Charitable Contributions You Think You Can Claim but Can’t

Laveta Brigham

Not all nonprofit organizations qualify as beneficiaries for tax-lowering gifts, nor do all gifts to eligible charities qualify. Knowing what you can and can’t claim helps you maximize the potential tax savings that the charitable tax deduction offers. Get every deduction you deserve. With TurboTax Deluxe, we’ll search over 350 […]

Not all nonprofit organizations qualify as beneficiaries for tax-lowering gifts, nor do all gifts to eligible charities qualify. Knowing what you can and can’t claim helps you maximize the potential tax savings that the charitable tax deduction offers.

Get every deduction you deserve. With TurboTax Deluxe, we’ll search over 350 tax deductions and credits so you get your maximum refund, guaranteed.

Gifts to a non-qualified charity or nonprofit

As a society, we give nearly 2% of our personal income to charities and nonprofit organizations. However, there is a common misconception that all nonprofits are qualifying charitable organizations — but that isn’t always the case.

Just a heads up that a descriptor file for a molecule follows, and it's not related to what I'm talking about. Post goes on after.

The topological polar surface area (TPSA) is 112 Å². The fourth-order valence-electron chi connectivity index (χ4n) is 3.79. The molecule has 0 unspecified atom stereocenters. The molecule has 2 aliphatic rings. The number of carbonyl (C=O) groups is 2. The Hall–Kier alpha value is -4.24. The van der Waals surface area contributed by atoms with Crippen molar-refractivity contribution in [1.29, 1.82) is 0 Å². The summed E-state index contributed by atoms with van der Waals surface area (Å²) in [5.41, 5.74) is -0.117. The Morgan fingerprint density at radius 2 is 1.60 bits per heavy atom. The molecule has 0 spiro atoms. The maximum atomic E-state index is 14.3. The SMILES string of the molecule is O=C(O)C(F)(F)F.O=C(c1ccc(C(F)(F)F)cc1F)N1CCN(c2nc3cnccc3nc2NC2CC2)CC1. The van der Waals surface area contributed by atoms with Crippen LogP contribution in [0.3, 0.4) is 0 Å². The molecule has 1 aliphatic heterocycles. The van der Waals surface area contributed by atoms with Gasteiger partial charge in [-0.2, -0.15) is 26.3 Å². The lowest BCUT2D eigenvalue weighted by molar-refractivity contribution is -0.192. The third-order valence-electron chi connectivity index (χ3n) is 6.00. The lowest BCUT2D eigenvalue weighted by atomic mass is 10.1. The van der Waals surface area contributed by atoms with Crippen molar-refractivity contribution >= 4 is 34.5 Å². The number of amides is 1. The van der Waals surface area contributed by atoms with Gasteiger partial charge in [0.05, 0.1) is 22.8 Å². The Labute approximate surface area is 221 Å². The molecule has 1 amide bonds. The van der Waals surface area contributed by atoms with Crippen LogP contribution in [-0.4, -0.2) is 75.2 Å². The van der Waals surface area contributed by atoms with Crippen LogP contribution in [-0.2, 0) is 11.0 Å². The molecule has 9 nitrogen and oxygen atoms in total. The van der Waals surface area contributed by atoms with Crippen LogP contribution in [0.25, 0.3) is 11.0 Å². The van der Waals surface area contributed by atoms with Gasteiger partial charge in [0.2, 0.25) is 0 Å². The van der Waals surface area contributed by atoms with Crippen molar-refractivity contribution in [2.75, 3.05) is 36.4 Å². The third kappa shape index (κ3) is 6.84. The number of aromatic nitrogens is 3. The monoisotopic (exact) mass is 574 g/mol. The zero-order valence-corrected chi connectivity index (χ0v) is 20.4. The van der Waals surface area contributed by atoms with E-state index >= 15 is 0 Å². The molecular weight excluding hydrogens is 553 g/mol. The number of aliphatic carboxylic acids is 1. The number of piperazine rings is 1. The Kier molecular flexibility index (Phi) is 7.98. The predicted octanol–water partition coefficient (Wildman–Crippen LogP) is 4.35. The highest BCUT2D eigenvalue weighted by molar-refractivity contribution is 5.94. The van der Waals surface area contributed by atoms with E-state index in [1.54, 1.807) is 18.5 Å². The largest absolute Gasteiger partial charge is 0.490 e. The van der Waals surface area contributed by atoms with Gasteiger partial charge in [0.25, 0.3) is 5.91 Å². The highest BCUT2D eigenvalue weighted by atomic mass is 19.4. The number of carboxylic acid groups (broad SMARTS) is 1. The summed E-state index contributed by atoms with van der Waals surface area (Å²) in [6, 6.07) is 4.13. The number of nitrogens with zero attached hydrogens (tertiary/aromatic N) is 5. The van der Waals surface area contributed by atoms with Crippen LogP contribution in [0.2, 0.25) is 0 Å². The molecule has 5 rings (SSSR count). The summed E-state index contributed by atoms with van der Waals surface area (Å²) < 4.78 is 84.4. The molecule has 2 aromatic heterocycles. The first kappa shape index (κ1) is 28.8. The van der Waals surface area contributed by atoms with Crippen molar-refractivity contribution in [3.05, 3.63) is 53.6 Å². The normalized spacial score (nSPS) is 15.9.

For tax purposes, the law classifies charities and nonprofits according to their mission and organizational structure. Each group must register with the IRS for the section of the law that applies to it.

Because the IRS allows deductible donations to some entities that aren’t registered as a 501(c)(3), donors can get confused.

  • For example, taxpayers often have the mistaken belief that civic and employee associations, such as certain retired worker associations and sports groups, qualify as charitable groups.
  • Asking the organization about their qualification before making a contribution is recommended.

A promise to pay

Promised donations do not equate to tax-deductible donations. That pledge you made doesn’t become deductible until you actually give the money. When you agree to contribute $10 per month during a fund-raising drive, only the monthly payments you make during the tax year can be deducted on that year’s return. You cannot claim $120 if you only paid $40.

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